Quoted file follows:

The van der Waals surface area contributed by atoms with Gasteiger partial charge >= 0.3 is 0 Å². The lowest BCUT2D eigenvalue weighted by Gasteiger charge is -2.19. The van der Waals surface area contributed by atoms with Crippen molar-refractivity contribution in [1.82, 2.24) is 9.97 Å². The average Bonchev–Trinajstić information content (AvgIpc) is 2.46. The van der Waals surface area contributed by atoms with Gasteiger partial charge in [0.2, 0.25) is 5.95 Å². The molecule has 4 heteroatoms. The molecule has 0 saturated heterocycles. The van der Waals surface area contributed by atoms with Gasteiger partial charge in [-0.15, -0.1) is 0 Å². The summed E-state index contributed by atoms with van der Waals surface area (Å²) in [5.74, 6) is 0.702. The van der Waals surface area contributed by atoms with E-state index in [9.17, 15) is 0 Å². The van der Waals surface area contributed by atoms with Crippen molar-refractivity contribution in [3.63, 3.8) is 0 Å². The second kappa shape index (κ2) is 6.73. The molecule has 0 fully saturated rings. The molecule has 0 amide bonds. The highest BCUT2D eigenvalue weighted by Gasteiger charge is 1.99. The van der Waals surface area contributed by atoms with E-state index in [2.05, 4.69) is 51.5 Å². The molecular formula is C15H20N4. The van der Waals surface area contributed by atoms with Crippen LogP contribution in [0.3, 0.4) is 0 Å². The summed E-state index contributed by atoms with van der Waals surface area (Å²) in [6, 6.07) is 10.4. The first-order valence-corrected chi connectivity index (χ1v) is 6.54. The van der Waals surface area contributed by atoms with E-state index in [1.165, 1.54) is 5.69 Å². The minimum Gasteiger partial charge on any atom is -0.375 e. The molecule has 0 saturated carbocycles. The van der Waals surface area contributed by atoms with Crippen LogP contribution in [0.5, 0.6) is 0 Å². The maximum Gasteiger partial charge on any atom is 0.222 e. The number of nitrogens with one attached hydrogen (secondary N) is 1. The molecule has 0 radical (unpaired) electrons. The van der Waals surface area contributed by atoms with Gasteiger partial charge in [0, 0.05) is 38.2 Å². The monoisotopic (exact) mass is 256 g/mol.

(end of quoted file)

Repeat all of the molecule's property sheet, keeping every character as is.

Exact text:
The van der Waals surface area contributed by atoms with Gasteiger partial charge >= 0.3 is 0 Å². The lowest BCUT2D eigenvalue weighted by Gasteiger charge is -2.19. The van der Waals surface area contributed by atoms with Crippen molar-refractivity contribution in [1.82, 2.24) is 9.97 Å². The average Bonchev–Trinajstić information content (AvgIpc) is 2.46. The van der Waals surface area contributed by atoms with Gasteiger partial charge in [0.2, 0.25) is 5.95 Å². The molecule has 4 heteroatoms. The molecule has 0 saturated heterocycles. The van der Waals surface area contributed by atoms with Gasteiger partial charge in [-0.15, -0.1) is 0 Å². The summed E-state index contributed by atoms with van der Waals surface area (Å²) in [5.74, 6) is 0.702. The van der Waals surface area contributed by atoms with E-state index in [9.17, 15) is 0 Å². The van der Waals surface area contributed by atoms with Crippen molar-refractivity contribution in [3.63, 3.8) is 0 Å². The second kappa shape index (κ2) is 6.73. The molecule has 0 fully saturated rings. The molecule has 0 amide bonds. The highest BCUT2D eigenvalue weighted by Gasteiger charge is 1.99. The van der Waals surface area contributed by atoms with E-state index in [2.05, 4.69) is 51.5 Å². The molecular formula is C15H20N4. The van der Waals surface area contributed by atoms with Crippen LogP contribution in [0.3, 0.4) is 0 Å². The summed E-state index contributed by atoms with van der Waals surface area (Å²) in [6, 6.07) is 10.4. The first-order valence-corrected chi connectivity index (χ1v) is 6.54. The van der Waals surface area contributed by atoms with E-state index in [1.165, 1.54) is 5.69 Å². The minimum Gasteiger partial charge on any atom is -0.375 e. The molecule has 0 saturated carbocycles. The van der Waals surface area contributed by atoms with Crippen LogP contribution in [0.5, 0.6) is 0 Å². The maximum Gasteiger partial charge on any atom is 0.222 e. The number of nitrogens with one attached hydrogen (secondary N) is 1. The molecule has 0 radical (unpaired) electrons. The van der Waals surface area contributed by atoms with Gasteiger partial charge in [0, 0.05) is 38.2 Å². The monoisotopic (exact) mass is 256 g/mol.